At the UN Peace Talks on Afghanistan, where I was one of the three female delegates, we achieved a measure of success negotiating for the rights of Afghan women in the post-Taliban government. In Bonn, I pioneered the concept for the creation of the Ministry of Women's Affairs. Toward this end, I secured support from Mr. Kanouni, and the other male delegate leadership. At my request, the office of the former King of Afghanistan sent communication reminding us of His Majesty's past history respecting women's rights guaranteed in the 1964 Constitution, and the establishment of a co-educational university. I owe my success in these endeavors largely because of the instrumental role that the united Nations played in the peace talks. And for this, I wish to express my deepest appreciation to His Excellency, Mr. Lakdar Brahimi. It is time now to build on what was achieved in Bonn.
However since my return, I fear that once again our rights as more than half of the Afghan population are threatened when partial solutions, instead of longterm engagement toward nation-building, are offered. I am fearful when culture is used to keep Afghan women subservient and disenfranchised. I am here today to tell you that my culture does not propagate violence, torture, rape, prostitution, or the trafficking and sale of young women and their children. It does not drive women into poverty, starvation, deny them education, or medical care. My religion does not promote the bondage of women. It does not dehumanize women. During the late 1920's Afghan women were granted the right to vote by an Afghan patriarchy. The 1964 Constitution granted us equal rights under the law of Muslim Afghanistan. Yet, almost seventy years later, another male-led militia took away these very basic human rights of Afghan women. Anything less than a commitment from the world community to restore the rights granted to Afghan women is tantamount to succumbing to the discounting of the needs and aspirations of 67 percent of Afghan society.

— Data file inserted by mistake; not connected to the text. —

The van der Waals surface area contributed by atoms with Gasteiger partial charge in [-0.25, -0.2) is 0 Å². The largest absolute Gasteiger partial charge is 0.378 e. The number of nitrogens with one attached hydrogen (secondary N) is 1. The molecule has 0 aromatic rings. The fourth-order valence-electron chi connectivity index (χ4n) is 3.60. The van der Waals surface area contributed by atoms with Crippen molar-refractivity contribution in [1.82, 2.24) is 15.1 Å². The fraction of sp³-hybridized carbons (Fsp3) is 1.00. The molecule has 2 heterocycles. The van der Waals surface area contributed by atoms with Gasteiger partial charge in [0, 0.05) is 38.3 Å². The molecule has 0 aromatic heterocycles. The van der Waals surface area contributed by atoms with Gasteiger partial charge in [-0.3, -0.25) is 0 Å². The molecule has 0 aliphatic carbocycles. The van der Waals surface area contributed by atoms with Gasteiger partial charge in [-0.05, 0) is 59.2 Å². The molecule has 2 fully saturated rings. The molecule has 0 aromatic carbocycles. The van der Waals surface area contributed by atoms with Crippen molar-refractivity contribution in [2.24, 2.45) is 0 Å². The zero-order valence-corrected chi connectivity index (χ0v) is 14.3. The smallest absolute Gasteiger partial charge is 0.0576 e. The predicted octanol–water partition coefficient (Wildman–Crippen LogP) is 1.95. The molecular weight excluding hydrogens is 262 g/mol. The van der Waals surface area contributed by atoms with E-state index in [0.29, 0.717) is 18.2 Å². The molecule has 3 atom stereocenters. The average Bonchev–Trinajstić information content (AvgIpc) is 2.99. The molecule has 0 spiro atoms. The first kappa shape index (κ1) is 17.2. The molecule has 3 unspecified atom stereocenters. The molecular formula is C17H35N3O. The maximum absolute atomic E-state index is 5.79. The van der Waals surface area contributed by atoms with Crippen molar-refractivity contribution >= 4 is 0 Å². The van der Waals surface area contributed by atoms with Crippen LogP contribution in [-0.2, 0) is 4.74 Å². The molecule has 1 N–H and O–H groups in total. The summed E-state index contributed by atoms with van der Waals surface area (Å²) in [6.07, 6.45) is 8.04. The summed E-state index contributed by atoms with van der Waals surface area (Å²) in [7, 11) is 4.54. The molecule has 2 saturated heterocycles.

It is time to ensure that the rights of Afghan women, enshrined in our pre-war Constitution are safeguarded. It is imperative to take occasion of this "golden" opportunity, accorded to us in the history of development assistance, to mainstream gender equality. It is time to build on what was already accorded to Afghan women, by conditioning international assistance on the basis of gender equality. Without the element of conditionality placed on international assistance, we cannot leave this moment in history with pride that we have done our share to restore the dignity, power and confidence of Afghan women. We, as Afghan women, and as citizens of the world, deserve consistent and sustained international pressure on our male political leaders to secure the rights of women. This is not the time to retract from commitments made in Bonn or Tokyo. Our role and contribution as women is vital to ensuring a democratic Afghan society which respects the rights of women as well as men.
We cannot afford to allow the elements of brutish force in Afghanistan to grow stronger for one more day. The Afghan society is desperately in need of peace and stabilization. The women of Afghanistan, as non-combatants, who have not borne arms or perpetuated violence, have declared their mandate to bring peace and stability to their homeland. They have instead waged their own non-violent jihad for social justice and peace. And they have undeniably demonstrated this through community-building efforts. They are indeed nurturers and builders not destroyers. Their contributions as refugees and displaced persons to rebuilding and rehabilitation during the years of turmoil stand as a testament to their courage. For decades, I have worked in promoting the capacities of scores of women whose indomitable spirit and courage in the face of daunting challenges has inspired my work.
Afghan women have fought for human rights at grave risk to themselves and their families. Fiercely dedicated to a vision of dignity, safety and freedom, their dream to participate in the rebuilding of their own shattered lives, and that of their nation is dependent on your commitment to help make that dream a reality. How we respond to the gender crisis in Afghanistan will reveal how the free world measures up to its belief in its own ideals.
In the name of freedom, dignity, and humanity, I appeal to you on behalf of my Afghan sisters. Let us extend solidarity and sincerity to the women of Afghanistan. May no woman grieve for a lost child, sibling, parent, or homeland. Let us wipe the tears of a nation of women in pain.